Objective Subcutaneous fat necrosis (SCFN) is a rare form of panniculitis in infants that generally occurs following birth trauma, meconium aspiration, or therapeutic cooling. Severe hypercalcaemia occurs in a subset of patients, but data on its presentation, management and outcomes are limited. This report details the clinical course and complications of infants treated for severe hypercalcaemia (peak serum calcium ≥3.0 mmol/L) due to SCFN.
Design Chart review of all infants with SCFN seen at a single paediatric centre over a 13-year period.
Patients Seven infants with SCFN developed severe hypercalcaemia, with median peak serum calcium 4.1 mmol/L (range 3.3–5.1).
Results Severe hypercalcaemia occurred before 6 weeks of age, and was asymptomatic in 3/7 patients (43%). Most patients were treated with intravenous hydration, furosemide, glucocorticoids and low-calcium formula, which restored normocalcaemia in a median of 9 days (range 2–42). Fever developed during treatment in 4/7 infants (57%): two patients had bacterial infections and two had no infectious source identified. Nephrocalcinosis was present in 5/6 patients (83%) who were evaluated by renal ultrasound. Nephrocalcinosis failed to resolve in all cases over a median follow-up of 20 months (range 8–48), but no renal dysfunction was observed. Eosinophilia, which has not been reported previously in SCFN, was present in 6/7 patients (86%).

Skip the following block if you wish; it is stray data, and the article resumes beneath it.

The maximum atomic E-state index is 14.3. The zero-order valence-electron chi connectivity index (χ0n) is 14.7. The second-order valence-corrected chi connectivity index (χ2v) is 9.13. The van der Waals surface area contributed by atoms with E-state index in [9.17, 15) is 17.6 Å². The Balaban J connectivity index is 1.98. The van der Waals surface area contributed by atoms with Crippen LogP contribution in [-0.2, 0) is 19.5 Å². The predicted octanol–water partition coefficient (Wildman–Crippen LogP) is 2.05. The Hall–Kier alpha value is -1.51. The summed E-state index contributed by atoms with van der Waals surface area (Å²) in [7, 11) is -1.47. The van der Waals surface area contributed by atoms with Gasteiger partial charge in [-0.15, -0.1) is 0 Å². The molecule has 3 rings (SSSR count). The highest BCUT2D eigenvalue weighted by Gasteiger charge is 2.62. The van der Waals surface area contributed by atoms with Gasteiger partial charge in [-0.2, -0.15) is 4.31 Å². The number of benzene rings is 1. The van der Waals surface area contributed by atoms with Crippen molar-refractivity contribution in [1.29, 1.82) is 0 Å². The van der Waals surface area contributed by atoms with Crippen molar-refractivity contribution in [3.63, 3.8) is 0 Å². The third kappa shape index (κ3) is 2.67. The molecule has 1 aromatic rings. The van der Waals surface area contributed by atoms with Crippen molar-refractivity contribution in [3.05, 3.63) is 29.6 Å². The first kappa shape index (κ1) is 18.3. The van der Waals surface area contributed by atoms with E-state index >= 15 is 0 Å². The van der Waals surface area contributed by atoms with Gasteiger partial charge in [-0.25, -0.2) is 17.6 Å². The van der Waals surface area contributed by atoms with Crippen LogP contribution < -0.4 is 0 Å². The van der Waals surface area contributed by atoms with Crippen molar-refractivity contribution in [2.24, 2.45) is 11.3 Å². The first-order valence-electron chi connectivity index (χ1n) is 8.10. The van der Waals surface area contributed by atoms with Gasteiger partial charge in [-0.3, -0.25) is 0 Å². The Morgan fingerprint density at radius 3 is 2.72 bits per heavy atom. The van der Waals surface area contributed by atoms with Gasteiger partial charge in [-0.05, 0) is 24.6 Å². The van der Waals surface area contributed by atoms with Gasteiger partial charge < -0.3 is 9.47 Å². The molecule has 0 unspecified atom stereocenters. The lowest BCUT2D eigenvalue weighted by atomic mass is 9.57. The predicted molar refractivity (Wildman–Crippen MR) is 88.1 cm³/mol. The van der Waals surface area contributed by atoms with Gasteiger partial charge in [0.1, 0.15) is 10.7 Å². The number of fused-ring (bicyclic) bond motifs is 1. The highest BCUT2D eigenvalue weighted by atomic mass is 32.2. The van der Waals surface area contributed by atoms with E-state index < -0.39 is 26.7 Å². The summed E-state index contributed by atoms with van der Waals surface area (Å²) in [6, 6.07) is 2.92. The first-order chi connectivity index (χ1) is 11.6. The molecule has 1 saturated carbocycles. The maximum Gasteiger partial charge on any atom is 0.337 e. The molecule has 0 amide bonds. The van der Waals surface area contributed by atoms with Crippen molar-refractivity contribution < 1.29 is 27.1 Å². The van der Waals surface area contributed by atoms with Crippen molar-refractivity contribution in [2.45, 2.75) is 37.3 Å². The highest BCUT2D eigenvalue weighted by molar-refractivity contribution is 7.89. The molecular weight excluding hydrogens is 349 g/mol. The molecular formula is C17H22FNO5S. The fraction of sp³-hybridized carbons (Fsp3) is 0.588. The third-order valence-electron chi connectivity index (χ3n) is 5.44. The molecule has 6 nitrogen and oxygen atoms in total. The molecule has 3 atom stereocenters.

Conclusions In this largest series to date of infants with severe hypercalcaemia due to SCFN, novel findings include the common occurrence of fever and a high incidence of persistent nephrocalcinosis without evidence of adverse renal outcomes.
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